A few years ago, Elissa Pignati was a brand-new mommy who wanted to preserve her baby’s handprints in a ceramic plaque. “I researched all the local crafters and only found one person who could do it, and she was a two-hour drive away.” Undeterred, Pignati called for an appointment, only to discover that the artist was on maternity leave herself, and wouldn’t be available for 10 weeks, by which time Pignati’s baby would no longer be a newborn.

Realizing she’d just discovered an unfilled market need, Pignati and her friend Jennifer Carroll started By Baby, which takes little ones’ hand and foot impressions in a non-messy medium and turns them into ceramic keepsakes. They started the business by traveling around to new parent centers and events around the Bay Area, where they live. A few months ago, they launched their website, which has already matched their in-person sales. Soon, Pignati hopes, it will account for most of their revenues. “We really want this to be our primary source for orders,” she says.

To many, 2008 seems like a dreadful time to start a new venture. The economy is tanking. High energy prices and a falling dollar have driven up the cost of just about everything, leaving customers with little disposable income. Getting credit is all but impossible. Better to hunker down, the logic goes, put off entrepreneurial plans, and wait for better times.

You’ll be missing a great opportunity if you do. For many who’ve tried it, this turns out to be the perfect time to launch a new Internet-based business. Why? Consider the following:

1. Lower costs -- Economic down times are neither better nor worse for starting a new business than boom times, according to Wil Schroter, a serial Web entrepreneur, and founder of Go BIG Network, an online community of startup companies. “The situation is just different,” he explains. “In boom times, capital is easier to get, but everything costs more. In the late 1990s, if you wanted to start an Internet business, you were probably raising $10 million. In 2002, you could start that same company for $200,000.”

These days, with tools for building websites and low-cost hosting readily available, an Internet entrepreneur can get off the ground for as little as $1,000, he says. “You can acquire customers and have a storefront at a very cheap price. With a bricks and mortar company, you would need a lot more.”

2. Little or no inventory -- Inventory is one thing you absolutely need with a storefront, but might not with an online business. Mike Faith, president and CEO of Headsets.com recently decided to start a second online business, MotionSeats, which sells special ergonomic office chairs designed to strengthen the back. Faith spent a lot of attention and money on getting a strong website design and crafting a near-irresistible free-trial guarantee but one thing he didn’t do is buy the chairs themselves upfront.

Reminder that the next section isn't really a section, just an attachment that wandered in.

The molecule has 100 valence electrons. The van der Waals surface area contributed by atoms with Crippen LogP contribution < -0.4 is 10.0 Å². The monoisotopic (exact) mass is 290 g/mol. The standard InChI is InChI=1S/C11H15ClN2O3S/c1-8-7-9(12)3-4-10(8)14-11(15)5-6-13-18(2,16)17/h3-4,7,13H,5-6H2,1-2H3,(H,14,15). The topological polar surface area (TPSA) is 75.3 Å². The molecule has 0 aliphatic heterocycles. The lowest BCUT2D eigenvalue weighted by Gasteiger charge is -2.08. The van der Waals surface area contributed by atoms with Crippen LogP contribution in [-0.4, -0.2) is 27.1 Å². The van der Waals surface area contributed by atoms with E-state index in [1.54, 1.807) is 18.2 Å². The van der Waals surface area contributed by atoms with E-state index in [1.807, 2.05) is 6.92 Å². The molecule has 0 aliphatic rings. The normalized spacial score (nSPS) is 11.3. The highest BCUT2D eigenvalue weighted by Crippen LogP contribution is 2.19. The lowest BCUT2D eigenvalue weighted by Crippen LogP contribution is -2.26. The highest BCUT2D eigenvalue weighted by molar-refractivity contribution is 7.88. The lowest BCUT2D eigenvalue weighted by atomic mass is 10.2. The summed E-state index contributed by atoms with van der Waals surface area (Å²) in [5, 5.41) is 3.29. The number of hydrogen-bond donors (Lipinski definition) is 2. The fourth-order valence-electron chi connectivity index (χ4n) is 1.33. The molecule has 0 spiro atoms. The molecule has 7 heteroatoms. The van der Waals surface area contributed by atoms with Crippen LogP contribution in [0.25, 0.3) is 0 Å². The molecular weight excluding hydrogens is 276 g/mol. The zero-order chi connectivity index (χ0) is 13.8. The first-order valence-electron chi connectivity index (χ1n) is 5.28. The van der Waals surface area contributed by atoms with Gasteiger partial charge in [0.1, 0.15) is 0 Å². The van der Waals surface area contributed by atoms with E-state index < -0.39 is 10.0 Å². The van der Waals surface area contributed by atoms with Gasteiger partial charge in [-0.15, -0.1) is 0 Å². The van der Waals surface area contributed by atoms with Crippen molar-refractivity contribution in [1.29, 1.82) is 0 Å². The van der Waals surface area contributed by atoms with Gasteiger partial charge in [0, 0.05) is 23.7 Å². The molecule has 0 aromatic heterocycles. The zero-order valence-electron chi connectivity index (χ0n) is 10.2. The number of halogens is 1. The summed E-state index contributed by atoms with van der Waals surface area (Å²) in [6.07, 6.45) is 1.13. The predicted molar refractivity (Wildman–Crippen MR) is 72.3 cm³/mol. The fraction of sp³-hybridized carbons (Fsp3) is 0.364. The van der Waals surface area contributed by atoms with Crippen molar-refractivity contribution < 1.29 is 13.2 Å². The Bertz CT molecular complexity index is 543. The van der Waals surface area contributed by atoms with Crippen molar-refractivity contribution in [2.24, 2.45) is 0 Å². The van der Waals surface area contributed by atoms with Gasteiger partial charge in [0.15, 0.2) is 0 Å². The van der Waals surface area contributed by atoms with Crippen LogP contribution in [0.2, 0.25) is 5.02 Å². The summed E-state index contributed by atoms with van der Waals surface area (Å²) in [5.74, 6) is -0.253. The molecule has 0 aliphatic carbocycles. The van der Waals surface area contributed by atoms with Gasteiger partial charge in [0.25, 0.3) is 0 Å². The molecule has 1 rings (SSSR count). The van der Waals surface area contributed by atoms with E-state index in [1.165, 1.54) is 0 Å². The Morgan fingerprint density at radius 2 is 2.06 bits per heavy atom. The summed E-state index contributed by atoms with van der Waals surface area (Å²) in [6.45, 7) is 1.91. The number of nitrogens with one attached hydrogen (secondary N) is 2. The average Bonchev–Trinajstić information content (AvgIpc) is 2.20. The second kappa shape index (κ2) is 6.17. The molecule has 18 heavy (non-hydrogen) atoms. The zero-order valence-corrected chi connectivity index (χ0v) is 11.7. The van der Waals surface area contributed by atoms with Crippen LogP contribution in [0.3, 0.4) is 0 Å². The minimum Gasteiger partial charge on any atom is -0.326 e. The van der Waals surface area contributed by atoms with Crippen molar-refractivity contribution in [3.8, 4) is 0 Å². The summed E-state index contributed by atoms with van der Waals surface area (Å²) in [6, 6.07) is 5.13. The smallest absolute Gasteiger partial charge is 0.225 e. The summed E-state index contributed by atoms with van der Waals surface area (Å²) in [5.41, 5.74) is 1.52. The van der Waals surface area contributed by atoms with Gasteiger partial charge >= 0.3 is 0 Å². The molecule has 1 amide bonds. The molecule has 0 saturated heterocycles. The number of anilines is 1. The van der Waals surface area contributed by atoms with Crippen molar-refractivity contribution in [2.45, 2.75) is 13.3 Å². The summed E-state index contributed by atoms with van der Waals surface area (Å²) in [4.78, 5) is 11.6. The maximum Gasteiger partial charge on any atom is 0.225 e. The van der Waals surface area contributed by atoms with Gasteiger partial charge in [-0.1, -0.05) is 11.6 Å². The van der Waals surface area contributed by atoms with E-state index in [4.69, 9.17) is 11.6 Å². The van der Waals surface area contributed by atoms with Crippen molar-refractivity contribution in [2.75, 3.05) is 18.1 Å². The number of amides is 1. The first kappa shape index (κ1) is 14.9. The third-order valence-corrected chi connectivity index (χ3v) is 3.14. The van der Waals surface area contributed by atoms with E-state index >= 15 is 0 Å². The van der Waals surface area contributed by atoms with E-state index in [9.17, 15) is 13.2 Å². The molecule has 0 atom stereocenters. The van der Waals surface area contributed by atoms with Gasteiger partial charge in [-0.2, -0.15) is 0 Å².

“We put the website up, waited to see what sold, and bought the first few retail,” he says. “We lost a little on each chair, but it was a lot cheaper than buying five in each color and then seeing if they sold.”

3. Less competition -- “In better economic times, you compete for everything,” Schroter says. “You compete for talent, for office space, for customers, and for attention from the media because there are so many cool startups to write about. When everyone’s running for cover, there’s much less competition.”

“There are very few people willing to spend money on marketing,” Faith adds. “That makes it a great time to be starting a business.”

4. High gas prices -- Paying more at the pump is bad for many American businesses, as well as Americans themselves. But it does mean that more people are staying home, putting off both shopping trips and vacations till prices come down. That’s good news for e-commerce, because many people are using their computers to go shopping instead.

5. More Web resources -- The Go BIG network is just one of many, many resources now available to new entrepreneurs. “The beauty of the Web is that there are so many people around the world who can help you do what you need to,” Pignati says.

Even better, the Web provides ready-made marketplaces, with customers primed to buy. “The biggest cost in any business is acquiring customers to sell to,” Schroter says. “The beauty of eBay and other such sites is they’ve done that heavy lifting for you.”

They also give you a quick and easy way to test your product or concept, he notes. “If you can’t sell your product on eBay, with millions of customers already in the store, you probably won’t be able to sell it elsewhere.”

Best of all, Schroter believes it can only get better from here. In the coming years, the Web will offer more resources, more places to connect with colleagues, and most important, more customers. “We always remind people that the Web is still in its infancy,” he says. “There are still whole generations of people who never or rarely use the Internet. We’re waiting for them to catch up.”

Imagine the size of the online market when they do.